A celebration to mark the occasion was recently held at Geroskipou municipality, when, at the invitation of the mayor, Michalis Pavlides, the couple’s loyalty was rewarded with a special plaque and a gift.
“I presented the award to them, which was nice,” said Pavlides, “We cooperate with our hotels so that every year we present gifts to repeat customers that stay more than fifty times. This couple were more than double that.”
He added that he is pleased that so many customers are choosing to return to the area year after year.
Diomedous, who is also the vice president of the hotels managers’ association said that many hotels all over Cyprus rely on such customers and that they are of huge importance in the industry.
“These people are what we need to invest in and they will help us to expand our seasonality issues as they chose to stay all year round, not just during the summer months,” he said.

He also said that the couple, as is the case with many other ‘repeaters’, form friendships with other customers and tend to book their holidays at the same time so that they may meet up again.
He noted that this Constantiou hotel ‘fan club’ are a valuable asset to the group and would be at any hotel.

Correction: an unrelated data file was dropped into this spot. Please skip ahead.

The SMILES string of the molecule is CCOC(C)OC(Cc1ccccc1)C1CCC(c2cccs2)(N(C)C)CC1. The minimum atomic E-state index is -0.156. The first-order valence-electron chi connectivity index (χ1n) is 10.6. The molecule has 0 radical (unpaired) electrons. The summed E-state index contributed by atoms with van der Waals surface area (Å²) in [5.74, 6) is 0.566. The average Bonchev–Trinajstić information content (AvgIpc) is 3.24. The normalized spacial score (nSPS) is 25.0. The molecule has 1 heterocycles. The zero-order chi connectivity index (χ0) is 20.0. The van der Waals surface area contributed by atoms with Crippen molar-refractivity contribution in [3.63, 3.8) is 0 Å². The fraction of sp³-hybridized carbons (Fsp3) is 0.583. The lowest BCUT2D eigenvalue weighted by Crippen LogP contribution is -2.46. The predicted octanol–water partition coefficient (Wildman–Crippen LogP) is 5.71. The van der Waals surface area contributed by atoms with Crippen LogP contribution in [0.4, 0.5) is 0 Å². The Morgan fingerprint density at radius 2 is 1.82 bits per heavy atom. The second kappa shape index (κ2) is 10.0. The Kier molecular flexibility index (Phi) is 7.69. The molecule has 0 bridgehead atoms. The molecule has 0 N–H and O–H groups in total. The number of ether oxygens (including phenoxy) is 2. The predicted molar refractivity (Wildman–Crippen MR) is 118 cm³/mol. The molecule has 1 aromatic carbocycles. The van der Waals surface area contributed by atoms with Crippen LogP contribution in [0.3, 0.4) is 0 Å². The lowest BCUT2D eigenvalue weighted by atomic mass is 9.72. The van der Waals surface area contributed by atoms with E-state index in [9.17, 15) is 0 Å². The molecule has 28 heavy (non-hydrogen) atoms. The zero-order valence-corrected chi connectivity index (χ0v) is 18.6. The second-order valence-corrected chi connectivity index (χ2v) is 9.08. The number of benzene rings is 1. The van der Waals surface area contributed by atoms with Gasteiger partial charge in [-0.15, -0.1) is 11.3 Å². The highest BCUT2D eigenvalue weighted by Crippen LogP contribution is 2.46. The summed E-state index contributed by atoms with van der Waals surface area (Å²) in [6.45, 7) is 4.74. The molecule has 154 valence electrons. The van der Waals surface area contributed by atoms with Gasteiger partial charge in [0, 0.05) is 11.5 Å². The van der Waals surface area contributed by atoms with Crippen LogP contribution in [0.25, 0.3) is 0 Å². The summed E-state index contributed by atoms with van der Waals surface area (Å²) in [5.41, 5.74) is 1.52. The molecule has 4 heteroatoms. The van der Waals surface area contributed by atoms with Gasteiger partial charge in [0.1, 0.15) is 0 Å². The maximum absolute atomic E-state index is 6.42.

“During September this year, seventy per cent of our customers at our Athena Royal hotel were repeat customers and in our other hotels, at various times, this sector makes up around forty five to fifty per cent of our guests,” he noted.
The industry expert said that the key to repeat custom is quality, hospitality, regular customer contact and showing them that they are appreciated, important and valued.
“Offering value for money is also a must,” he said.

Couple overwhelmed by public response
By Bejay Browne
A Paphos couple struggling to bring up a deceased relative’s children as their own have been overwhelmed by the public’s response offering help, following a newspaper piece highlighting their plight.
Blaga Petkova said that the kindness from strangers has been overwhelming.
“This Christmas was even more special for all of us because of the help from people that we don’t know and because of all of the attention,” she said. “I can’t explain how happy this has made me feel.”
Metal shop worker Nikola Nikolov and his wife, Blaga Petkova, made a promise to his dying sister to bring up her children as his own, and as he is the only working member of his family, it is proving difficult.
The 40-year-old Bulgarian mother of six died in Paphos in 2016 after being diagnosed with terminal cancer, which had already spread to her bones at the time of diagnosis. Only recently have the couple received any money from the state to help support the four of her children who are living with them.